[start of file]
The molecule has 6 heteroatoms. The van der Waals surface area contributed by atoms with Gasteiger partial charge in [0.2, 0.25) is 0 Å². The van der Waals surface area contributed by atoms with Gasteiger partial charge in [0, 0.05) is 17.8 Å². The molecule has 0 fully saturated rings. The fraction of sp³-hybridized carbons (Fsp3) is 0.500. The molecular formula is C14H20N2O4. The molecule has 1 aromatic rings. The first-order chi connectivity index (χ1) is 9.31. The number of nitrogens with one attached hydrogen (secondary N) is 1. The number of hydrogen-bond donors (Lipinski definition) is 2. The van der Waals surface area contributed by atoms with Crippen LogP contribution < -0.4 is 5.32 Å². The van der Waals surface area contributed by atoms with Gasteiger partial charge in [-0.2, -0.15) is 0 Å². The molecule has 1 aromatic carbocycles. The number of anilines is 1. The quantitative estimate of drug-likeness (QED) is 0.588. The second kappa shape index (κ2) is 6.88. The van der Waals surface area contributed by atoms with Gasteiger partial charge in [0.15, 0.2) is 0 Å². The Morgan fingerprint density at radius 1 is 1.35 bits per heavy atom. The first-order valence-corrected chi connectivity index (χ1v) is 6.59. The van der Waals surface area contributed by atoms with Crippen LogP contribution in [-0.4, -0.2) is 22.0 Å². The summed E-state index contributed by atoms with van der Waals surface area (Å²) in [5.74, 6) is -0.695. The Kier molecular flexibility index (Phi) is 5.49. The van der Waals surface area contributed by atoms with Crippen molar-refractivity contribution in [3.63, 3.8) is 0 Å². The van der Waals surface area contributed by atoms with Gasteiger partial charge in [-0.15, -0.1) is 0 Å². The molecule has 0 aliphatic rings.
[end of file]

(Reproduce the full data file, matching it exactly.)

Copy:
The molecule has 6 heteroatoms. The van der Waals surface area contributed by atoms with Gasteiger partial charge in [0.2, 0.25) is 0 Å². The van der Waals surface area contributed by atoms with Gasteiger partial charge in [0, 0.05) is 17.8 Å². The molecule has 0 fully saturated rings. The fraction of sp³-hybridized carbons (Fsp3) is 0.500. The molecular formula is C14H20N2O4. The molecule has 1 aromatic rings. The first-order chi connectivity index (χ1) is 9.31. The number of nitrogens with one attached hydrogen (secondary N) is 1. The number of hydrogen-bond donors (Lipinski definition) is 2. The van der Waals surface area contributed by atoms with Crippen LogP contribution < -0.4 is 5.32 Å². The van der Waals surface area contributed by atoms with Gasteiger partial charge in [-0.2, -0.15) is 0 Å². The molecule has 1 aromatic carbocycles. The number of anilines is 1. The quantitative estimate of drug-likeness (QED) is 0.588. The second kappa shape index (κ2) is 6.88. The van der Waals surface area contributed by atoms with Gasteiger partial charge in [0.15, 0.2) is 0 Å². The Morgan fingerprint density at radius 1 is 1.35 bits per heavy atom. The first-order valence-corrected chi connectivity index (χ1v) is 6.59. The van der Waals surface area contributed by atoms with Crippen LogP contribution in [-0.4, -0.2) is 22.0 Å². The summed E-state index contributed by atoms with van der Waals surface area (Å²) in [5.74, 6) is -0.695. The Kier molecular flexibility index (Phi) is 5.49. The van der Waals surface area contributed by atoms with Crippen molar-refractivity contribution in [3.63, 3.8) is 0 Å². The van der Waals surface area contributed by atoms with Gasteiger partial charge in [-0.15, -0.1) is 0 Å². The molecule has 0 aliphatic rings.